Several years ago, I saw a notice in The Washington Post that Thomas L. Friedman (NY Times columnist and author of The World is Flat) was going to be speaking at the National Press Club.
I was intrigued, so put the date on my calendar and promised myself I’d go.
The day came and it was absolutely jammed-packed with consults. I finally wrapped up at 5:30 pm and had about 15 minutes to get dressed up, jump in my car and head into town.
I didn’t want to go. The thought of battling rush hour traffic and trying to find parking in busy downtown DC was not appealing.
All I really wanted to do was fix an early dinner, kick back in my favorite chair that overlooks the lake and read the newspapers I hadn’t had time to read that morning.
Then, a little voice in my head repeated a quote from Louis L’Amour (you can’t make this stuff up.)
“You can’t learn anything from experiences you’re not having.”
Argghh. A year from now, what would matter?
Would I remember spending a night at home reading the paper – or would I remember going someplace new, meeting someone new and hearing something new?
Well, that’s all it took to get gussied up and head into town.
Three hours later, I was so glad I had.
Friedman was eloquent and insightful. Plus, the program organizer came up to me afterwards and said, “You’re Sam Horn, aren’t you?”
I told her yes and she asked, “Are you a member of the National Press Club?”
“Did you know you don’t have to be a journalist to be a member? If you’ve authored non-fiction books, you can be a member as long as someone sponsors you – and I’ll sponsor you.”
Thanks to Carole F. Sargent, Director of Georgetown University’s Book Lab, -https://digitalcommons.georgetown.edu/blogs/booklab/ – I became a member of the National Press Club that following week.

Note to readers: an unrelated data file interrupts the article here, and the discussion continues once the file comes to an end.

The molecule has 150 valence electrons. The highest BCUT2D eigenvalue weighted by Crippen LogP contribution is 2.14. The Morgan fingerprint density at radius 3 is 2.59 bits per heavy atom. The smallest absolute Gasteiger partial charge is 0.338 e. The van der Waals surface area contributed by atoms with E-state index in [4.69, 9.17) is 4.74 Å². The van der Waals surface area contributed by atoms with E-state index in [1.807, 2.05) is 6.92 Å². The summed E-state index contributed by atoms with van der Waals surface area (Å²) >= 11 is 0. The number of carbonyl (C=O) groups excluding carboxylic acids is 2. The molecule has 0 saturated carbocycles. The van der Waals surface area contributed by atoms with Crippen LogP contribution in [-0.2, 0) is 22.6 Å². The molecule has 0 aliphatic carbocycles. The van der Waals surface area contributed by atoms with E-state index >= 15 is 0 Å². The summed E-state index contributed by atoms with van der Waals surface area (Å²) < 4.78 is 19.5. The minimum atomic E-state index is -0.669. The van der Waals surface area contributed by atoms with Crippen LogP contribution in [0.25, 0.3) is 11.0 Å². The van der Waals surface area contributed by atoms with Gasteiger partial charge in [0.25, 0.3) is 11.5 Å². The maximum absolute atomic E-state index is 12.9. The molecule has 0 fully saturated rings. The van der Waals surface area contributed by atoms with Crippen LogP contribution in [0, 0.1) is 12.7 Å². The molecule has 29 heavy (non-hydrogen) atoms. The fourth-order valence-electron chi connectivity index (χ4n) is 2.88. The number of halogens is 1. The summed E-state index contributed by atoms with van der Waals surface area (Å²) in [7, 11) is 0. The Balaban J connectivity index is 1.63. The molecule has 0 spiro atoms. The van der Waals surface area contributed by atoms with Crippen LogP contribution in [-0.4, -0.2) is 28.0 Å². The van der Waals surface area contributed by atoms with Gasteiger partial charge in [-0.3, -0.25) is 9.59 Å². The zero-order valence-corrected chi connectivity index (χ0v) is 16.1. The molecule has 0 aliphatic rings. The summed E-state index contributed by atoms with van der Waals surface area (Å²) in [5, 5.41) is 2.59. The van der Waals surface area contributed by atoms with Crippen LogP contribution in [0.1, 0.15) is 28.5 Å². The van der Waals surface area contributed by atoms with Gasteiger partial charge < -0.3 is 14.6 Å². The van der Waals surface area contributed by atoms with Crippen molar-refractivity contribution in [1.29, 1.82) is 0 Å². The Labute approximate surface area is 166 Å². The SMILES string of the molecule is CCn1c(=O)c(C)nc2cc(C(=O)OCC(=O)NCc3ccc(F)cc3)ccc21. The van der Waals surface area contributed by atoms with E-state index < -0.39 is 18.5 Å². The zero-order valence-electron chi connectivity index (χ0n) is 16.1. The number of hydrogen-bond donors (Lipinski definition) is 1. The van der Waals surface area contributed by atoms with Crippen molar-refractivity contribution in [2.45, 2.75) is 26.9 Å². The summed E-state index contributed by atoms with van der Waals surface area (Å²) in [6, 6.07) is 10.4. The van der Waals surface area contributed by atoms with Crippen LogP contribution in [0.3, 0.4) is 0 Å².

What’s more, that “chance meeting” set in motion a whole stream of SerenDestiny events that have blessed my life ever since.
I’ve been involved in the annual book fairs – http://www.press.org/ – which have featured everyone from travel writer Bill Bryson to the inimitable “lady in red at the White House” Helen Thomas).
I hold bi-monthly “Algonquin Round Table-like” dinners that connect intriguing entrepreneurs and executives.
Every time I walk down the halls with the photographs of world leaders who have spoken there – JFK, Margaret Thatcher, Martin Luther King, George Clooney (had to throw him in) – this small-town girl gets chicken skin (what Hawaiians call goose bumps.)
All because Louis L’Amour got me off the couch and out the door to a new adventure.
After hundreds of interviews with SerenDestineers, I’m clear this “If you don’t go; you’ll never know” attitude is a precursor to moving our life forward – for good.
Often, we’ll read about something or hear about something and think, “I really should go to that.”
Then all the reasons NOT to go flood our mind. It’s going to be a hassle getting there. We won’t know anyone. It requires energy we don’t have. It’s tempting to just kick back.
However, whatever caught our attention was sufficiently important to make it through our “screen” because our instincts intuited it was relevant and potentially meaningful.
That means that event is our best future calling. And if we get off the couch and go – we are likely to meet simpatico people who will kick-start all kinds of good things for us.
That is, if we get up and go.
What’s an event that’s caught your attention recently? A concert? Conference? Class?
Are you now thinking of all the reasons not to go?
Could you give it a chance?
Could you honor the instincts that are telling you this will be a good investment of your time?
You’ll never know – unless you go.